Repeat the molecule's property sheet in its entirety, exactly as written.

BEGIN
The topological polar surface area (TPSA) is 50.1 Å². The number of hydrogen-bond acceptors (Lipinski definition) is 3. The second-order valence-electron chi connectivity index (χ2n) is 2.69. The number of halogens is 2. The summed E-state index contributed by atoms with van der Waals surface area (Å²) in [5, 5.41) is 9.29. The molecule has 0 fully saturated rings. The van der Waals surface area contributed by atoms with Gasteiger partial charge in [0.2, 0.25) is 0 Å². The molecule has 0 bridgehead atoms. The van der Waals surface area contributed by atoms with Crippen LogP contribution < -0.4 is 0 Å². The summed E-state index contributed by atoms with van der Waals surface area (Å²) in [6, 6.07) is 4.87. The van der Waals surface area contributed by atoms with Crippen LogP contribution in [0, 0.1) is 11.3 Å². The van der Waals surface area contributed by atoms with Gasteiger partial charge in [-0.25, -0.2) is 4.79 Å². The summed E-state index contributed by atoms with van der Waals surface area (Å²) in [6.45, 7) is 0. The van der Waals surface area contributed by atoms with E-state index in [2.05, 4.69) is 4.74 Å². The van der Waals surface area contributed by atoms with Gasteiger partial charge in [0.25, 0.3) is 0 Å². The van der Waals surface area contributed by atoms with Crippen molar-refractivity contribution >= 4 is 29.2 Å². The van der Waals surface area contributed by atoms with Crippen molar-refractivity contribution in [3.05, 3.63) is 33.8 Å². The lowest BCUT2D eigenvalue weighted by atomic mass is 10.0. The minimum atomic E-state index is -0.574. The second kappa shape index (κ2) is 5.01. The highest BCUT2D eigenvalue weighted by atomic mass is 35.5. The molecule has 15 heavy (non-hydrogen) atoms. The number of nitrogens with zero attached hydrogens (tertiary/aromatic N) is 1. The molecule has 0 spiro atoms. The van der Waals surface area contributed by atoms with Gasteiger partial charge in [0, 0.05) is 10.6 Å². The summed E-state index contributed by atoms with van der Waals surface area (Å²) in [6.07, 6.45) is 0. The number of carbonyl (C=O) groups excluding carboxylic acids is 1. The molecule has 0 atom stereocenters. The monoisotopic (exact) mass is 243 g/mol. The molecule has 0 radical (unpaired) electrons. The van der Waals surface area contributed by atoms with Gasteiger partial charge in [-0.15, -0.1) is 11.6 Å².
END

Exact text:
The topological polar surface area (TPSA) is 50.1 Å². The number of hydrogen-bond acceptors (Lipinski definition) is 3. The second-order valence-electron chi connectivity index (χ2n) is 2.69. The number of halogens is 2. The summed E-state index contributed by atoms with van der Waals surface area (Å²) in [5, 5.41) is 9.29. The molecule has 0 fully saturated rings. The van der Waals surface area contributed by atoms with Gasteiger partial charge in [0.2, 0.25) is 0 Å². The molecule has 0 bridgehead atoms. The van der Waals surface area contributed by atoms with Crippen LogP contribution < -0.4 is 0 Å². The summed E-state index contributed by atoms with van der Waals surface area (Å²) in [6, 6.07) is 4.87. The van der Waals surface area contributed by atoms with Crippen LogP contribution in [0, 0.1) is 11.3 Å². The van der Waals surface area contributed by atoms with Gasteiger partial charge in [-0.25, -0.2) is 4.79 Å². The summed E-state index contributed by atoms with van der Waals surface area (Å²) in [6.45, 7) is 0. The van der Waals surface area contributed by atoms with E-state index in [2.05, 4.69) is 4.74 Å². The van der Waals surface area contributed by atoms with Gasteiger partial charge in [0.25, 0.3) is 0 Å². The van der Waals surface area contributed by atoms with Crippen molar-refractivity contribution >= 4 is 29.2 Å². The van der Waals surface area contributed by atoms with Crippen molar-refractivity contribution in [3.05, 3.63) is 33.8 Å². The lowest BCUT2D eigenvalue weighted by atomic mass is 10.0. The minimum atomic E-state index is -0.574. The second kappa shape index (κ2) is 5.01. The highest BCUT2D eigenvalue weighted by atomic mass is 35.5. The molecule has 15 heavy (non-hydrogen) atoms. The number of nitrogens with zero attached hydrogens (tertiary/aromatic N) is 1. The molecule has 0 spiro atoms. The van der Waals surface area contributed by atoms with Gasteiger partial charge in [0, 0.05) is 10.6 Å². The summed E-state index contributed by atoms with van der Waals surface area (Å²) in [6.07, 6.45) is 0. The number of carbonyl (C=O) groups excluding carboxylic acids is 1. The molecule has 0 atom stereocenters. The monoisotopic (exact) mass is 243 g/mol. The molecule has 0 radical (unpaired) electrons. The van der Waals surface area contributed by atoms with Gasteiger partial charge in [-0.15, -0.1) is 11.6 Å².